Where  in the world: Cornwall worth visiting again and again

by Sarah Welch

I hope you’re not getting tired of my articles on Cornwall, but since it’s the most favorite place I’ve visited (three times), there is so much to tell.

Have you ever read any of Daphne Du Maurier’s novels, many of them set in Cornwall? Most notable are Rebecca (1938), The Birds (1963), My Cousin Rachel (1957), Frenchman’s Creek (1941) and Jamaica Inn (1936). Her writing style was rather dark and mysterious, but her novels continued in popularity throughout the years and most were made into movies.

Jamaica Inn is located in Bolventor in the middle of Bodmin Moor, Cornwall, United Kingdom. The first time I crossed Bodmin Moor with a driver and a small group of ladies, it was exactly as I had envisioned a ‘moor.’ Wild and windy, tall grass, wild horses, few trees, inhospitable! Our driver told us that you would not want to take a walk across the moor without knowing your path as there are bogs where people and animals have walked into, never to be seen again! Small hills called ‘tors’ are scattered throughout the area, the two tallest named ‘Brown Willy’ and ‘Rough Tor.’ There are also stacked stones dotting the moor.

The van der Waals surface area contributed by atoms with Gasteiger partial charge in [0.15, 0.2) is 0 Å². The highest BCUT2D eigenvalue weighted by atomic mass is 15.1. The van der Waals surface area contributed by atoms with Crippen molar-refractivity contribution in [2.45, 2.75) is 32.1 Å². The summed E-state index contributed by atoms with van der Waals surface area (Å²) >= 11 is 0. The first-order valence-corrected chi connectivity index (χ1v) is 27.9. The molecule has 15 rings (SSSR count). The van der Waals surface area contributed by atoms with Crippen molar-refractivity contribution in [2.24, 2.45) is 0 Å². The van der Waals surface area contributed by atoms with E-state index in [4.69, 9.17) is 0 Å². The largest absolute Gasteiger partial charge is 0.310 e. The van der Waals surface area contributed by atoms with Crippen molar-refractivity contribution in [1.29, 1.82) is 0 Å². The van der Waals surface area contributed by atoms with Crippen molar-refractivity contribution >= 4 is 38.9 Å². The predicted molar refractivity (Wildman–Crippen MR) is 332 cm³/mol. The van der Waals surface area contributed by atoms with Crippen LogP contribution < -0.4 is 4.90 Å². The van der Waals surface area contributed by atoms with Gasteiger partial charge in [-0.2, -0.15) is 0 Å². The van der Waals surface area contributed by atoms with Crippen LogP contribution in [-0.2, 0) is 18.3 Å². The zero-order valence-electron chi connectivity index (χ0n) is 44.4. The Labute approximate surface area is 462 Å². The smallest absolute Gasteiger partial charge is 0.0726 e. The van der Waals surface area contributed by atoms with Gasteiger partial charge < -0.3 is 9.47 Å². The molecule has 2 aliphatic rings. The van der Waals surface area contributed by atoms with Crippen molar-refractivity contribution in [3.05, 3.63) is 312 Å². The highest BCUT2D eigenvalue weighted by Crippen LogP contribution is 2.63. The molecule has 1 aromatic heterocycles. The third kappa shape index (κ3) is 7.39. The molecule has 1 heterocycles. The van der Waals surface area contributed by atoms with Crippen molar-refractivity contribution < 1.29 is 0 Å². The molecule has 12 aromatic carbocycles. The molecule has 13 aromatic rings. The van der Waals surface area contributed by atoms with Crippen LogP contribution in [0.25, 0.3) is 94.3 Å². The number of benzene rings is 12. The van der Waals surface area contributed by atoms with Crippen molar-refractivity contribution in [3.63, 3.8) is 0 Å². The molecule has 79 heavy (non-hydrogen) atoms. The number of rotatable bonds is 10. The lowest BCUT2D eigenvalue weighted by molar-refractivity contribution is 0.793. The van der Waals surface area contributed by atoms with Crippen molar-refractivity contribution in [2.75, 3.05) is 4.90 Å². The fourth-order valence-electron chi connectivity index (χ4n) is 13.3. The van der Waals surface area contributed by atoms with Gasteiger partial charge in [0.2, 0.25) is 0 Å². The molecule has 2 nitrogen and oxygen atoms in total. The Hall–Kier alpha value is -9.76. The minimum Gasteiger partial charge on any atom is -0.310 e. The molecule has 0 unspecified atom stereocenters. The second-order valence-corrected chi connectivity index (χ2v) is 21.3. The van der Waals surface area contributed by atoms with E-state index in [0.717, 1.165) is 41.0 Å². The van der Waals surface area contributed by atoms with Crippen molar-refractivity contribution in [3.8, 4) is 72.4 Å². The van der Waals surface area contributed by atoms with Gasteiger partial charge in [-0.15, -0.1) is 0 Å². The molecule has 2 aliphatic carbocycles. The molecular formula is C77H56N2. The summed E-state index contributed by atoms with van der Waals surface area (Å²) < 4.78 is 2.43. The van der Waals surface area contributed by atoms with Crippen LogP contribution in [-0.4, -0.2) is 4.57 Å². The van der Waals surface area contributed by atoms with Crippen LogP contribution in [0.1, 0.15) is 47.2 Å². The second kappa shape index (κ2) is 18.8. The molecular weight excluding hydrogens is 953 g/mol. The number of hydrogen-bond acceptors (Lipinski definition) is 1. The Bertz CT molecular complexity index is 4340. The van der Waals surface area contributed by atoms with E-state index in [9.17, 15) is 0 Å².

Jamaica Inn was built in 1750 as a coaching house in Bolventor (Bold Venture), Bodmin Moor.

The inn itself is built of ancient stone and has several add-ons during the years, first to accommodate coaches and horses, then more room for travelers. Today, it has a restaurant, gift shop and a Smuggler’s Museum.

As the book depicts, Jamaica Inn was well known in the smuggling trade. Cornwall was a very poor area and food and goods were taxed at high rates, making purchase impossible by the working class. Smuggling became a necessary enterprise.

Well-organized smugglers would bring goods by boat, while someone on the coast signaled ‘coast clear’ or not, to bring goods in. Sometimes, they would hide goods in caves until it was safe to bring them in. Smugglers were rarely caught and punished, especially if the magistrates were offered bribes of smuggled goods.

Because it was inland, Jamaica Inn became a good storage and distribution location for smuggled goods.

Because if its dark past, many people have reported seeing or hearing ghosts in and about Jamaica Inn, most often at night. The inn now offers ‘ghost hunting’ overnight stays guaranteed to scare!

Jamaica Inn was featured on a TV episode of Most Haunted and it was reported as one of the ‘spookiest’ episodes they had ever recorded.

On my most recent trip there, our tour guide said she always felt “creeped out” when she came to Jamaica Inn and could hardly wait to leave! I didn’t feel any evil or friendly spirits and loved being there in 2008 and again in April 2018. I could go back tomorrow!

“20 years from now, you will be more disappointed by the things you did not do, than by the ones you did do.” – Mark Twain